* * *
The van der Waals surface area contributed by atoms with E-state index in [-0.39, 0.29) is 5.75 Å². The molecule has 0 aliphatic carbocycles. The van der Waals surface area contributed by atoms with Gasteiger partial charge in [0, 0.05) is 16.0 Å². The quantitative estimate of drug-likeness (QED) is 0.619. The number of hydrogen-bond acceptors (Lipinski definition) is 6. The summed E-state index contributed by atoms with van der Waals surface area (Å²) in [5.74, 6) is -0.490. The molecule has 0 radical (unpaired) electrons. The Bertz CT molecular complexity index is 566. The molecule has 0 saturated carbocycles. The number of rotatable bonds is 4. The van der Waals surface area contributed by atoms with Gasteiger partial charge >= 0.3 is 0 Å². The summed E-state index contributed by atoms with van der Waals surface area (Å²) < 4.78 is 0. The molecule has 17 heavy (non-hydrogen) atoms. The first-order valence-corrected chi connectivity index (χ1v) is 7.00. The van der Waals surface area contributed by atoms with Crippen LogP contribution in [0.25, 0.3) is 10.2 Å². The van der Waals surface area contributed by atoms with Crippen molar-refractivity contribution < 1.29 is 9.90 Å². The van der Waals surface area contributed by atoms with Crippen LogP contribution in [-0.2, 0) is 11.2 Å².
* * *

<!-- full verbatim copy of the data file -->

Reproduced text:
The van der Waals surface area contributed by atoms with E-state index in [-0.39, 0.29) is 5.75 Å². The molecule has 0 aliphatic carbocycles. The van der Waals surface area contributed by atoms with Gasteiger partial charge in [0, 0.05) is 16.0 Å². The quantitative estimate of drug-likeness (QED) is 0.619. The number of hydrogen-bond acceptors (Lipinski definition) is 6. The summed E-state index contributed by atoms with van der Waals surface area (Å²) in [5.74, 6) is -0.490. The molecule has 0 radical (unpaired) electrons. The Bertz CT molecular complexity index is 566. The molecule has 0 saturated carbocycles. The number of rotatable bonds is 4. The van der Waals surface area contributed by atoms with Gasteiger partial charge >= 0.3 is 0 Å². The summed E-state index contributed by atoms with van der Waals surface area (Å²) < 4.78 is 0. The molecule has 17 heavy (non-hydrogen) atoms. The first-order valence-corrected chi connectivity index (χ1v) is 7.00. The van der Waals surface area contributed by atoms with Crippen LogP contribution in [0.25, 0.3) is 10.2 Å². The van der Waals surface area contributed by atoms with Crippen molar-refractivity contribution < 1.29 is 9.90 Å². The van der Waals surface area contributed by atoms with Crippen LogP contribution in [-0.2, 0) is 11.2 Å².